And it turned out that would become the theme of the opening set.
It took Murray just 15 minutes to race into a 4-0 lead, and, wanting to spend as little time on court as possible to get the job done after his early tournament shenanigans, only 25 minutes to wrap up the first set 6-1. Maybe all the talk of Karlovic’s serve and the difficulty in breaking it had in fact tempted fate. Or maybe Murray was finally finding his groove.
Easy to forget however, that Murray was up a set and a break against Mathias Bourge before falling two sets to one behind, but when he broke early in the second set against Karlovic you sensed that this would pan out a little differently. He maintained that one break advantage throughout the second set to take it 6-4 .
Karlovic would start the third by smashing down two aces. More like what we had expected from the giant and he would hold to lead in a set for the first time in the match. Perhaps he had suddenly remembered that he was supposed to be taking Murray deep into tie-breaks here, rather than falling behind on his serve.
And so we finally got one. Six games a piece with no breaks of serve, the third set did indeed go to a tie-break. But Murray won the first three points, bagging himself a mini-break to lead 3-0. Karlovic regained composure on his serve and took it to 3-2, then Murray held twice to regain a three point cushion.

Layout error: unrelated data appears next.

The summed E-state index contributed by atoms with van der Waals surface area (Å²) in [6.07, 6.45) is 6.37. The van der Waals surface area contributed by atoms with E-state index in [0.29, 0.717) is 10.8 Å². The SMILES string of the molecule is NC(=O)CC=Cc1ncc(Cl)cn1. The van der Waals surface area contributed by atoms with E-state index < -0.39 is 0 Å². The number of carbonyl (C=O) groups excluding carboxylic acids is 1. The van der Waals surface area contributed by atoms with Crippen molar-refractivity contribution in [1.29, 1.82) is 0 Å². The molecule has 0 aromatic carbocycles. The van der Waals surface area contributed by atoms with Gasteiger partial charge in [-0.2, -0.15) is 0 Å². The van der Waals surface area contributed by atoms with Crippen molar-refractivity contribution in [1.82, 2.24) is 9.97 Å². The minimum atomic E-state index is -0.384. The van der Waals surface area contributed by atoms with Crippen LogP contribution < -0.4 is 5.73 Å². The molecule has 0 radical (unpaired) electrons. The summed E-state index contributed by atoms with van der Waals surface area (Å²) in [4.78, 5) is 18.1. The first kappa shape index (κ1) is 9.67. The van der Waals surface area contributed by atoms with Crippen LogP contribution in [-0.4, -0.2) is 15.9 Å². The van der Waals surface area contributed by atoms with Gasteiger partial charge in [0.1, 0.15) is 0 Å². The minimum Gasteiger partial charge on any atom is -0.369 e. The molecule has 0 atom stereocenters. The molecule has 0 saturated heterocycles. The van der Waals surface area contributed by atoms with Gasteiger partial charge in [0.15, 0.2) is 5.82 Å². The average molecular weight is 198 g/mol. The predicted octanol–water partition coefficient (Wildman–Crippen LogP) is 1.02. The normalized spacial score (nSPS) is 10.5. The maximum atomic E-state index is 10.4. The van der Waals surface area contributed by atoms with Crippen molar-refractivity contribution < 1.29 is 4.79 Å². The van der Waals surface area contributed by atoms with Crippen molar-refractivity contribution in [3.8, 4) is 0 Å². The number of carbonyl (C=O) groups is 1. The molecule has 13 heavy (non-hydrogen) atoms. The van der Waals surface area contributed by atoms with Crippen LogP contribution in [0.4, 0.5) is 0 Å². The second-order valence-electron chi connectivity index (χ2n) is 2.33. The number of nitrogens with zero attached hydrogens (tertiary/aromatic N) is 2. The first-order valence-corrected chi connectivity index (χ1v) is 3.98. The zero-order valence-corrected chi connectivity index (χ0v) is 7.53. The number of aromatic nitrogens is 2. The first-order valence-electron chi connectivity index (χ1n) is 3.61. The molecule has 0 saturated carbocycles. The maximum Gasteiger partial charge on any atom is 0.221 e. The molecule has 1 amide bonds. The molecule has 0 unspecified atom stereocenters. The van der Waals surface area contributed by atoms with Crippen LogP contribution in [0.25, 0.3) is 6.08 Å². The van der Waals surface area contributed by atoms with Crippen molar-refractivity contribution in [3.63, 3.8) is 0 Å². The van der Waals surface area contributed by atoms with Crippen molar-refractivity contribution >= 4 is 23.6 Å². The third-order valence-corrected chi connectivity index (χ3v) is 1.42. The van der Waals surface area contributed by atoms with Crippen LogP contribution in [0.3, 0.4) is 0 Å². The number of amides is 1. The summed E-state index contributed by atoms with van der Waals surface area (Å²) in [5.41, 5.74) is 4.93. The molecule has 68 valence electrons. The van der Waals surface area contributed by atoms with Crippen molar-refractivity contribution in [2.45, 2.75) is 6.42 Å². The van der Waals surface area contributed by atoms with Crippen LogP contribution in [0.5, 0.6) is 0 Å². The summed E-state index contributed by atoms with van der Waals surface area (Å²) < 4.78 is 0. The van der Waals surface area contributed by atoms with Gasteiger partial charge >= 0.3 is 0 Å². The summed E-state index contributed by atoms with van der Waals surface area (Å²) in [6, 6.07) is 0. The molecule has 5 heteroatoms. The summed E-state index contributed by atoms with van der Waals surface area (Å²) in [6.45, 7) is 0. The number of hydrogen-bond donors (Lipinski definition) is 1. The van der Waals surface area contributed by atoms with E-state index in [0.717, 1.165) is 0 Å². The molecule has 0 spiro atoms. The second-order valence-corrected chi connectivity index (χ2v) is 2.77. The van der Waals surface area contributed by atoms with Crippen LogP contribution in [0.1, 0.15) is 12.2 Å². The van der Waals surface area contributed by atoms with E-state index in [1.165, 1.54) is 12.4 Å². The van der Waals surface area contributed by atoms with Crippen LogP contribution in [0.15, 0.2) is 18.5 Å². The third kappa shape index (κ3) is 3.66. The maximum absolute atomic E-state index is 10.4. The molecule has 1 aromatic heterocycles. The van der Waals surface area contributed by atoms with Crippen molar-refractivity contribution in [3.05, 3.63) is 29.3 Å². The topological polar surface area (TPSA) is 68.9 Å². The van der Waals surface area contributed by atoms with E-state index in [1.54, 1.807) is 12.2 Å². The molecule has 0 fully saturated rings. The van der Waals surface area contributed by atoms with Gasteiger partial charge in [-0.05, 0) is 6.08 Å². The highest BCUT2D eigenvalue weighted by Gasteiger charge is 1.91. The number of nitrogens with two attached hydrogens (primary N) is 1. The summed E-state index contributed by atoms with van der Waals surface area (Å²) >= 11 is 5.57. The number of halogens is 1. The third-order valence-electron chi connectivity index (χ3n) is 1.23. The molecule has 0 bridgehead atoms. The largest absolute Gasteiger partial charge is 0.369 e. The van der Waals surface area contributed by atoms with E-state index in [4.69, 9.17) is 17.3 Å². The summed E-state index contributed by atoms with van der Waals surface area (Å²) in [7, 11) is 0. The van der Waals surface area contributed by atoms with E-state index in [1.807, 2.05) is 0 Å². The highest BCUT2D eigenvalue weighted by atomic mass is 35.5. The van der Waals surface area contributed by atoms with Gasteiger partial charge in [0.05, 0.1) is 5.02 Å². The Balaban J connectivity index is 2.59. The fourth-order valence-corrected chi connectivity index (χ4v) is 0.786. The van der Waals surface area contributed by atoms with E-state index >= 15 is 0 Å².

At 5-2, with Karlovic serving, Murray slid across the clay to curl a forehand around Karlovic – no mean feat – and break again to earn four match points. Karlovic’s response was a booming ace, but on the next point he would pay for his lack of them as Murray pressed an error from the big man, who hit a forehand out wide. 7-3 in the tiebreak and Murray was a straight sets victor 6-1, 6-4, 7-6.
The performance as well as the result will no doubt lift Murray and provide his fans with renewed belief that he can win a first French slam. Oh how the landscape can change over the course of 24 hours. Shortly after Murray and Karlovic had come off court, there was an announcement that sent shock-waves through the tournament and changed the landscape of the men’s draw to a much greater degree.